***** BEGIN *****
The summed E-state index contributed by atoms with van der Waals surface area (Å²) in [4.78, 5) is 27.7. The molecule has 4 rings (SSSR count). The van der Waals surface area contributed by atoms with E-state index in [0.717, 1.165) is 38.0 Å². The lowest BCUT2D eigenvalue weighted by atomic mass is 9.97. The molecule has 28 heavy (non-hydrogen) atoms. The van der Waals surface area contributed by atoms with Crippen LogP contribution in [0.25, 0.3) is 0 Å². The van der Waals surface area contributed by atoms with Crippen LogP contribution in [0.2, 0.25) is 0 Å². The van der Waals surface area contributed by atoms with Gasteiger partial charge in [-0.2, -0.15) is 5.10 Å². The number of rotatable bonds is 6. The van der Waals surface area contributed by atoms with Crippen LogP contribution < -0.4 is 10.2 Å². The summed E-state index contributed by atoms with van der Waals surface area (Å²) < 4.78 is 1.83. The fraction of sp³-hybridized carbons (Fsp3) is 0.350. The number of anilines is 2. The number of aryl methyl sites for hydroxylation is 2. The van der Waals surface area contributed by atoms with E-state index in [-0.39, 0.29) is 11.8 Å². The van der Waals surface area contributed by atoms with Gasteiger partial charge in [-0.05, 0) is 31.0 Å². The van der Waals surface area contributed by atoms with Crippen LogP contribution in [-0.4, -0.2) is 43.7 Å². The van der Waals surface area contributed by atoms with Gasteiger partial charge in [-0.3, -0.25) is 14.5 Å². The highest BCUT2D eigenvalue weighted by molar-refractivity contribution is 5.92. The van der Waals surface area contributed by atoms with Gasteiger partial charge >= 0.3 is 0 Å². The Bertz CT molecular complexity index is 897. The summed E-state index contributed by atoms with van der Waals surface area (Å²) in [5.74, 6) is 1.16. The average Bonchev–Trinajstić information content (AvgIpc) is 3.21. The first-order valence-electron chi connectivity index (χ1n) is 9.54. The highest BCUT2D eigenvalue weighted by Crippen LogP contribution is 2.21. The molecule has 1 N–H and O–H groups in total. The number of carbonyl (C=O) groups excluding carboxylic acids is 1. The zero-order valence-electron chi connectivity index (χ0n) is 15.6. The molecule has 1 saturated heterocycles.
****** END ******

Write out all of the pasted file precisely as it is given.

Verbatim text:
The summed E-state index contributed by atoms with van der Waals surface area (Å²) in [4.78, 5) is 27.7. The molecule has 4 rings (SSSR count). The van der Waals surface area contributed by atoms with E-state index in [0.717, 1.165) is 38.0 Å². The lowest BCUT2D eigenvalue weighted by atomic mass is 9.97. The molecule has 28 heavy (non-hydrogen) atoms. The van der Waals surface area contributed by atoms with Crippen LogP contribution in [0.25, 0.3) is 0 Å². The van der Waals surface area contributed by atoms with Crippen LogP contribution in [0.2, 0.25) is 0 Å². The van der Waals surface area contributed by atoms with Gasteiger partial charge in [-0.2, -0.15) is 5.10 Å². The number of rotatable bonds is 6. The van der Waals surface area contributed by atoms with Crippen LogP contribution < -0.4 is 10.2 Å². The summed E-state index contributed by atoms with van der Waals surface area (Å²) < 4.78 is 1.83. The fraction of sp³-hybridized carbons (Fsp3) is 0.350. The number of anilines is 2. The number of aryl methyl sites for hydroxylation is 2. The van der Waals surface area contributed by atoms with E-state index in [-0.39, 0.29) is 11.8 Å². The van der Waals surface area contributed by atoms with Gasteiger partial charge in [-0.05, 0) is 31.0 Å². The van der Waals surface area contributed by atoms with Crippen LogP contribution in [-0.4, -0.2) is 43.7 Å². The van der Waals surface area contributed by atoms with Gasteiger partial charge in [-0.3, -0.25) is 14.5 Å². The highest BCUT2D eigenvalue weighted by molar-refractivity contribution is 5.92. The van der Waals surface area contributed by atoms with Gasteiger partial charge >= 0.3 is 0 Å². The Bertz CT molecular complexity index is 897. The summed E-state index contributed by atoms with van der Waals surface area (Å²) in [5.74, 6) is 1.16. The average Bonchev–Trinajstić information content (AvgIpc) is 3.21. The first-order valence-electron chi connectivity index (χ1n) is 9.54. The highest BCUT2D eigenvalue weighted by Crippen LogP contribution is 2.21. The molecule has 1 N–H and O–H groups in total. The number of carbonyl (C=O) groups excluding carboxylic acids is 1. The zero-order valence-electron chi connectivity index (χ0n) is 15.6. The molecule has 1 saturated heterocycles.